The USPSTF's downgrade of prostate cancer screening to a "D" recommendation at this time is irresponsible and inexplicable. It even would deny screening to those at the greatest risk for prostate cancer— African-Americans and those with a family history of prostate cancer. These patients urgently need to be educated about their risks of developing cancer, and the role that screening could play in early diagnosis and treatment.
"The recommendation not only grossly misrepresents the current literature about screening, but makes a blanket statement about what's right for all men," said Kapoor. "Every man has a right to make his own decision about screening after discussion with his own doctor. We cannot allow an unaccountable government entity to deny patients access to tests that saves the lives of thousands of Americans every year."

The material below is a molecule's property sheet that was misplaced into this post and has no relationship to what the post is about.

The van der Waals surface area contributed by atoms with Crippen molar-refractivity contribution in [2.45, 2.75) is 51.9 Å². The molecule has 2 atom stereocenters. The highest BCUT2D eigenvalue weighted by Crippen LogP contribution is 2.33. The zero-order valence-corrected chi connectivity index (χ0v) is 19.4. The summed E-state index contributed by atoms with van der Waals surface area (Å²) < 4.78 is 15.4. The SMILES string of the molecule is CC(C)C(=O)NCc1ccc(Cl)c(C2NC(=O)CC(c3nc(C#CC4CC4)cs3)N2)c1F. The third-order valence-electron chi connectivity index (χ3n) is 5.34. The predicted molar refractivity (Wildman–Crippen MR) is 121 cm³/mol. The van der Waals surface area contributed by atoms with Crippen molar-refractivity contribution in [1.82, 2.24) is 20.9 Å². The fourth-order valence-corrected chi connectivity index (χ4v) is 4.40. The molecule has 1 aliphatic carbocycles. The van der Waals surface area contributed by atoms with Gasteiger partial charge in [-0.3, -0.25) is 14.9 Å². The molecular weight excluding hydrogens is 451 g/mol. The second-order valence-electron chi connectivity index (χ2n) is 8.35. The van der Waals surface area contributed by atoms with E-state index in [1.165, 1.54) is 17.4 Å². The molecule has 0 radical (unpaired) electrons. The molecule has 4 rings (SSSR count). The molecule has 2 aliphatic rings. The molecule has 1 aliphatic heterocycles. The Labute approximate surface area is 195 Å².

LUGPA joins the American Urological Association (AUA) and the American Association of Clinical Urologists (AACU) in support of PSA screening for well-informed men who wish to pursue early diagnosis for a disease that is the second leading cause of cancer death in men. The USPSTF's recommendations risk undoing 20 years of progress in patient education and puts the lives of tens of thousands of men at risk. All concerned citizens are encouraged to contact government representatives to demand the government not restrict access to this life-saving testing as a result of misguided recommendations.
Please visit LUGPA's website for additional information on PSA screening.
LUGPA represents 95 large urology group practices in the United States, with more than 1,800 physicians who make up more than 20 percent of the nation's practicing urologists. LUGPA and its member practices are committed to best practices, research, data collection, and benchmarking to promote qual
|SOURCE Large Urology Group Practice Association|
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